At the same time the Friendly Society Pharmacies also laboured under manifestly unfair tax burdens which were not lifted until 1982 from which time they were taxed as other not-for-profit companies.

Notwithstanding these immense difficulties, Friendly Society Pharmacies continue to operate and where they do they have brought more affordable pharmaceuticals to their members and increased competition and professional service to the community. They continually provide the best range and quality of pharmaceutical products at the most affordable prices, creating a market driven balance of prices that are in the best interests of consumers in those areas. This tradition, since the establishment of Friendly Society Pharmacies, has protected the local community from what would certainly be higher pharmacy prices.

The Review

Recommendations of the Review are to be consistent with the following aims:

  • Improving the competitiveness and efficiency of Australian business, and thereby the competitiveness of the Australian economy;
  • Providing a secure source of revenue;
  • Enhancing the stability of taxation arrangements;
  • Improving simplicity and transparency; and
  • Reducing the costs of compliance.

As an aid to transparency the Review has formulated four taxation benchmarks:

  • An investment taxation benchmark;
  • An entity taxation benchmark;
  • An international taxation benchmark; and
  • A tax incentive benchmark.

It is intended that these benchmarks be applied consistently on business income in accordance with National Objectives identified by the Review as:

  • Optimising economic growth;
  • Ensuring equity; and
  • Facilitating simplicity.

To achieve reform in business taxation the Review proposes two significant changes to present business taxation arrangements that are of grave concern to this Association and its members.

The first concern of AFSPA is the proposal that, primarily for the purpose of simplicity, all business entities should be taxed as companies.

Business Entities

In describing its reasons for this approach and articulating in detail the present complexities that have developed because of past differential tax treatment of different entities, the Ralph Review does not specifically refer to the not-for-profit organizations of Friendly Society Pharmacies but it does refer to Friendly Societies generally.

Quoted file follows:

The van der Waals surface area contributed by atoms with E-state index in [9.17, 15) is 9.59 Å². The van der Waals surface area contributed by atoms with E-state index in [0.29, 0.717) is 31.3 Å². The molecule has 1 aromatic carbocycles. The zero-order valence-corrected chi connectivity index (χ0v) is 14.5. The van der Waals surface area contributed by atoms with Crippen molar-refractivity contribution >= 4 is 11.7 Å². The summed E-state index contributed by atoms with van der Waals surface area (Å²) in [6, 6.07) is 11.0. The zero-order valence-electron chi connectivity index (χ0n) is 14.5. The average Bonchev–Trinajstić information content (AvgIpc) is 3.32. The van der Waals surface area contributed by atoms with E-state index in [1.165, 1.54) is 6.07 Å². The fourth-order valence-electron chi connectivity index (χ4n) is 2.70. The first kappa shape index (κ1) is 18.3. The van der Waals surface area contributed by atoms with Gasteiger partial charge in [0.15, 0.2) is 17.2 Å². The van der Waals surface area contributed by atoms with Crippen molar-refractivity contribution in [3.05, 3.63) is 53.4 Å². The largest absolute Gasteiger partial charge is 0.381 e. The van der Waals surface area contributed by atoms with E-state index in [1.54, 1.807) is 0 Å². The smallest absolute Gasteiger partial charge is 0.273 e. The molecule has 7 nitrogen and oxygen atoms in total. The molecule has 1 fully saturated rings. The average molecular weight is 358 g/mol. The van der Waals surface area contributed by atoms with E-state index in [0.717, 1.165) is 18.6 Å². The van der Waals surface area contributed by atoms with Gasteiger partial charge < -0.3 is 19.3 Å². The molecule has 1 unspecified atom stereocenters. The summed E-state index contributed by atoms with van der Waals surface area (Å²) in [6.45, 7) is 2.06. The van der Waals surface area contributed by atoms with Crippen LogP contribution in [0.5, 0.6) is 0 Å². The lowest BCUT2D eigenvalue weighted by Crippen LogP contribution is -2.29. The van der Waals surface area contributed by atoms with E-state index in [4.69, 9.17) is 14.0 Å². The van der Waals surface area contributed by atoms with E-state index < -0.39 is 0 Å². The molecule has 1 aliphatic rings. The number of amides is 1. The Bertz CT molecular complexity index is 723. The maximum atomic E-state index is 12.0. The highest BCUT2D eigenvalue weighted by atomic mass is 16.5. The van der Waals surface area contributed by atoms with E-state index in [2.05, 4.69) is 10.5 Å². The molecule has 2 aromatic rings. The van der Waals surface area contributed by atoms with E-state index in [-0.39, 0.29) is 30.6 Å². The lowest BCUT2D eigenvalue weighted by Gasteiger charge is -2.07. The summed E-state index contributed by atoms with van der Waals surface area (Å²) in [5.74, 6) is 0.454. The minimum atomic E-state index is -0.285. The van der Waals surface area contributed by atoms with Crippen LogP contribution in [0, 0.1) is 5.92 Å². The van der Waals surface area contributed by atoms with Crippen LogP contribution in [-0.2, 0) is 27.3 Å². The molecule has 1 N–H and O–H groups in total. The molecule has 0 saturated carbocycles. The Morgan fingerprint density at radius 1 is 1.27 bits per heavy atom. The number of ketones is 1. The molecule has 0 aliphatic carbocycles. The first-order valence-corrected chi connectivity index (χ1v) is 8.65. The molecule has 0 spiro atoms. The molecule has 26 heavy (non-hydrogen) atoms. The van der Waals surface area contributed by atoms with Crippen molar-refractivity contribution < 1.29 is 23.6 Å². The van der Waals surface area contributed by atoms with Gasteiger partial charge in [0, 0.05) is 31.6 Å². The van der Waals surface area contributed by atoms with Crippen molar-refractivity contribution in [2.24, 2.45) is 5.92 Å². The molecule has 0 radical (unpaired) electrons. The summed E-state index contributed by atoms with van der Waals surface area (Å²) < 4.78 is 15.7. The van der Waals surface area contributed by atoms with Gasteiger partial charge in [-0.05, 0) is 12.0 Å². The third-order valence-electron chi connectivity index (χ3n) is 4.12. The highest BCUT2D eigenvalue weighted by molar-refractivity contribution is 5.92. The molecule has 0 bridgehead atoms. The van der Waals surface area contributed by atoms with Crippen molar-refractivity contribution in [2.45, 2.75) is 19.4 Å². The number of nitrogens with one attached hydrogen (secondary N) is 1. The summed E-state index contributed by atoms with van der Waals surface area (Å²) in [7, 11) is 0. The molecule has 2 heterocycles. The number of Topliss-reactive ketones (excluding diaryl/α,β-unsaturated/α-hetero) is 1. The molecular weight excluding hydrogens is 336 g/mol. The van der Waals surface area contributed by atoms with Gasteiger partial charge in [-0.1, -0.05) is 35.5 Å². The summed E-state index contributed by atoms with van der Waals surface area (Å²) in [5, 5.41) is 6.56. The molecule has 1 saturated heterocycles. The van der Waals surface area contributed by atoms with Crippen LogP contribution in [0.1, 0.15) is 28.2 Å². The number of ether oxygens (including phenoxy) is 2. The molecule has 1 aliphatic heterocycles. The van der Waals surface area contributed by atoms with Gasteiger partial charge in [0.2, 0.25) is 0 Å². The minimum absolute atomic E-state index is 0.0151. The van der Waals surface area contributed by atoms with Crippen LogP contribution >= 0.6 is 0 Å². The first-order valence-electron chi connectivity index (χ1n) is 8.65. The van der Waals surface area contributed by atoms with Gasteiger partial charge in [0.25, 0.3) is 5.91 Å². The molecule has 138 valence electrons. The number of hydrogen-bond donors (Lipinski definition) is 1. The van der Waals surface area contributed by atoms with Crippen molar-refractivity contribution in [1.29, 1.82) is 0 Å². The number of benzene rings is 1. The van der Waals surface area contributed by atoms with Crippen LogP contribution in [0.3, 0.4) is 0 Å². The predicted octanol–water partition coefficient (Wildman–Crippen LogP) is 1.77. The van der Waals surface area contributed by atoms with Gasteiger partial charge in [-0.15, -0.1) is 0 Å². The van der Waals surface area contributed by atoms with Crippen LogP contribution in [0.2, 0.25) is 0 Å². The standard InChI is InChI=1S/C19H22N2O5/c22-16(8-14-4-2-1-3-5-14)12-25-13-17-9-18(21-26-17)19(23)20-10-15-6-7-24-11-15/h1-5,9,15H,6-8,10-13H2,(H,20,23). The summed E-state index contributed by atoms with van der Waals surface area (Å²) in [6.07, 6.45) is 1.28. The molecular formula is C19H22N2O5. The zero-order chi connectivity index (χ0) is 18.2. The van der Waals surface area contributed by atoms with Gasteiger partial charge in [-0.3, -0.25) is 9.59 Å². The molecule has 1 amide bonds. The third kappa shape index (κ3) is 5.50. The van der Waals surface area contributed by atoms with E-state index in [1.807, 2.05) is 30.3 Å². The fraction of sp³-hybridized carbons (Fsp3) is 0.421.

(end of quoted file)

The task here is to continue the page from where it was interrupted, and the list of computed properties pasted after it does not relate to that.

This submission stresses to the Review that the Friendly Society Pharmacies must be distinguished from other Friendly Society business entities that may not be not-for-profit organizations

This Association is particularly concerned to ensure that the proposed changes to the taxation of co-operatives generally and the limitations proposed to the mutuality principle do not go so far as to include the not-for-profit Friendly Society Pharmacies; and that the present status of its members, the not-for-profit Friendly Society Pharmacies, is preserved.

The Review states that in the absence of Division 9 of the Income Tax Assessment Act 1936 co-operatives would otherwise be taxed as companies. It goes on to state that even by trading with members their income is derived in the same way as for other businesses carrying on similar activities; and that members enter into co-operatives for similar commercial purposes as they enter into business relationships with other companies with which they may trade.

It is the submission of this Association that that conclusion is not one that should be drawn in regard to the not-for-profit Friendly Society Pharmacies. Any surplus income derived from business activities with members and non members alike goes back into the pharmacy business for asset replacement and to support the many additional community health services provided by a not-for-profit pharmacy. Income derived from business dealings with non-members and investments is of course taxed at the present company rate.

In short, members participate in the business of not-for-profit Friendly Society Pharmacies for reasons that are fundamentally different to those reasons that might motivate people to participate in business activities conducted by other business entities including other Friendly Societies' businesses.

The second concern of this Association is that under the reform process it is recommended by the Review that horizontal equity should be the dominant dimension of the equity objective.


Horizontal equity is described, broadly, as taxpayers in similar circumstances should be taxed similarly and vertical equity is described, also broadly, as being, that tax burdens should depend on ability to pay and that those more able to pay should pay more tax.

The Review argues that the focus of business tax should be on horizontal equity on the grounds that the personal tax system and social security and related payments systems are sufficient to reflect vertical equity concerns.